The internet is a treasure trove of 'free info', with the reader trying to discern the BS and popular opinion from the real poop.
    Books are inexpensive, SAE papers are still cheap.
    Buying and trying parts are a bit more $$ but the user is rarely qualified to discern more than 'it works for me'.
    A decades long racing effort is more expensive yet...
    Paying a shop for their expertise doesn't sound too bad except that one can easily 'buy a bigger stick', lol.

  19. #119
    Join Date
    Jan 2013
    Location
    Clarksville, TN
    Posts
    2,138

    Default Re: Loss of torque with larger exhaust myth

    This is all fun to me, but I've always been a proponent of working with what you have.

    This would include trying to understand what's going on and how/why things work, not so much to develop something that's already been done for other applications for a different application, since there is no point in trying to 'reinvent the wheel', but to apply this to the platform(s) on this forum (Buick 350's here, mostly), using what we already have as a baseline.

    This would include maximizing the efficacy of using exhaust manifolds and existing header designs through the rest of the exhaust system itself, and wouldn't necessarily be exclusive to the Buick 350.

    It would be far more cost effective to optimize the rest of the exhaust system when considering these things.

    Perhaps the discussion would be more appropriate and 'back on track' with this.

  20. #120
    Join Date
    Nov 2013
    Posts
    1,615

    Default Re: Loss of torque with larger exhaust myth

    Always the over explainer here...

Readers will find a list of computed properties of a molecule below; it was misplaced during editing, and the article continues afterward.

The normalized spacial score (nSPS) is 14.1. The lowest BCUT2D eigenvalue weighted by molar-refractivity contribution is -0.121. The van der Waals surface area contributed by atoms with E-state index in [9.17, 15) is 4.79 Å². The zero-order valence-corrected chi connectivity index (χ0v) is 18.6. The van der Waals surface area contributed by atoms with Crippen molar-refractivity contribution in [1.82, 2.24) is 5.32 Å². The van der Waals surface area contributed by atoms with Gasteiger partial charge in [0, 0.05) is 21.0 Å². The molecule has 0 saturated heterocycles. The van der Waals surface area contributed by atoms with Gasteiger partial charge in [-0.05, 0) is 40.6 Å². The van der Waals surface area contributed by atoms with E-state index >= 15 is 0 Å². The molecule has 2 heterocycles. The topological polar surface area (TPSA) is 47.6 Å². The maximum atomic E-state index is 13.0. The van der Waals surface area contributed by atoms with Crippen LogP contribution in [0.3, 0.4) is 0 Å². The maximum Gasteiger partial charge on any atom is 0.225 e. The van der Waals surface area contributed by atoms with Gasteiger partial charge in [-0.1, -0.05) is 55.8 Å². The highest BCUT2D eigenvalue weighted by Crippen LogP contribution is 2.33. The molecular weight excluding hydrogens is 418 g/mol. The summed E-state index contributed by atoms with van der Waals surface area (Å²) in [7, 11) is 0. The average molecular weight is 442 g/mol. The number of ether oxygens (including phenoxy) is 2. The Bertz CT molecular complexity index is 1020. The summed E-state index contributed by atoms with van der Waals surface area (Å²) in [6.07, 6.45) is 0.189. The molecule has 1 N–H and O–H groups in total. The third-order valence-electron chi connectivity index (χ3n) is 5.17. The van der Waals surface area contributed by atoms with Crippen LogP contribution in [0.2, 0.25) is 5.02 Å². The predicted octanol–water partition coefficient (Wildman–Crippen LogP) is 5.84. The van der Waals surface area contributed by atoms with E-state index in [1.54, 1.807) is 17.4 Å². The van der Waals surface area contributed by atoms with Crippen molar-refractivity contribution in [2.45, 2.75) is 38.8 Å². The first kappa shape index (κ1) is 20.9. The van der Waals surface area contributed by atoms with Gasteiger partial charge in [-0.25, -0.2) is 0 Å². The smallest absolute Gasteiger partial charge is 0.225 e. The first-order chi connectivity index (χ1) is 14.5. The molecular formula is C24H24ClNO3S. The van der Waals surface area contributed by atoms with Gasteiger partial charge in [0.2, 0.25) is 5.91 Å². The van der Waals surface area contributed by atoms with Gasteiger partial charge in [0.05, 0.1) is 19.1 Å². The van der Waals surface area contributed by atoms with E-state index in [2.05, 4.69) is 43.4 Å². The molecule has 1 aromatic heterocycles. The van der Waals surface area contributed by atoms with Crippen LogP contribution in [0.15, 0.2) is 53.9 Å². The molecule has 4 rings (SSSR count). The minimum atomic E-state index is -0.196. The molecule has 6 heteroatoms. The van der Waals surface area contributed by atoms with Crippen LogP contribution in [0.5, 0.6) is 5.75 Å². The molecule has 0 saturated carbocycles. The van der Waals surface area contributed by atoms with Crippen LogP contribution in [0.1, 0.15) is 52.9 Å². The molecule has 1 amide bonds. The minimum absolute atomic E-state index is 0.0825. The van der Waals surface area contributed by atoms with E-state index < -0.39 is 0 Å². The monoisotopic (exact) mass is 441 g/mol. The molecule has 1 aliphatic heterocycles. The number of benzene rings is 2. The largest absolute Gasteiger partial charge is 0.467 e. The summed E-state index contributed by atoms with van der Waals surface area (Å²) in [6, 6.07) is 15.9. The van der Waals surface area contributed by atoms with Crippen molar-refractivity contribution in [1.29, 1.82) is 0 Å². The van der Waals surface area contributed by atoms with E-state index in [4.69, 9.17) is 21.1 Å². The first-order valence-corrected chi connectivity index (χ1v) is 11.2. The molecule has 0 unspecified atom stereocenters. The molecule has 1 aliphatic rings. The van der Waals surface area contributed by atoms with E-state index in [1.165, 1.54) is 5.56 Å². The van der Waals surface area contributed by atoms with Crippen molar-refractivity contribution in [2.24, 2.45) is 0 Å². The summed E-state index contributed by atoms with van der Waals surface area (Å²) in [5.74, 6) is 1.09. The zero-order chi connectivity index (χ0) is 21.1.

As far as buying a bigger stick, consider the cost of paying a guy to kind of quick engineer a custom or altered current header to work with your already well planned out package and you'll quickly see that many more cubes, expert head or machine work would be a better starting point financially...which is why we don't see so much of this now.
    Anyone buy some Lemon's or ARH's lately? Not for Buick most likely.
    (then what you you put behind that?)

  21. #121
    Join Date
    Mar 2004
    Location
    Edmonton Alberta
    Posts
    15,464

    Default Re: Loss of torque with larger exhaust myth

    A good article about header designs... They pretty much sum it up when they say something to the effect of: "although THIS engine liked a certain header design better not all engines will".

    http://www.hotrod.com/articles/ctrp-...ader-dyno-test

    As I showed the pic of the tri Y header design on my car it certainly is a good idea that Mark designed into the build and with such a tight limitation on that one side of the car.

    Factors such as cost, reliability, performance, and difficulty to build all come into play but the very best performing parts may not be ideal over the long term for reliability.
    __________________________________________________ __________________________________
    My book called Small Block Buick Performance covering the V6, 215, 300, 340, and Buick 350 engines will be released soon.

    http://www.v8buick.com/forumdisplay....rformance-Book
    __________________________________________________ ____________________________
    1970 Buick Skylark Turbo 350 street/strip

  22. #122
    Join Date
    Nov 2013
    Posts
    1,615

    Default Re: Loss of torque with larger exhaust myth

    Gary, to your post #119...since it isn't practical to mass market such a custom product that can fit the need of the target demographic of such a niche brand, the car owner and/or shop is left to adapt what they know to the platform and decide what they want to make happen.

  23. #123
    Join Date
    Jan 2007
    Posts
    1,402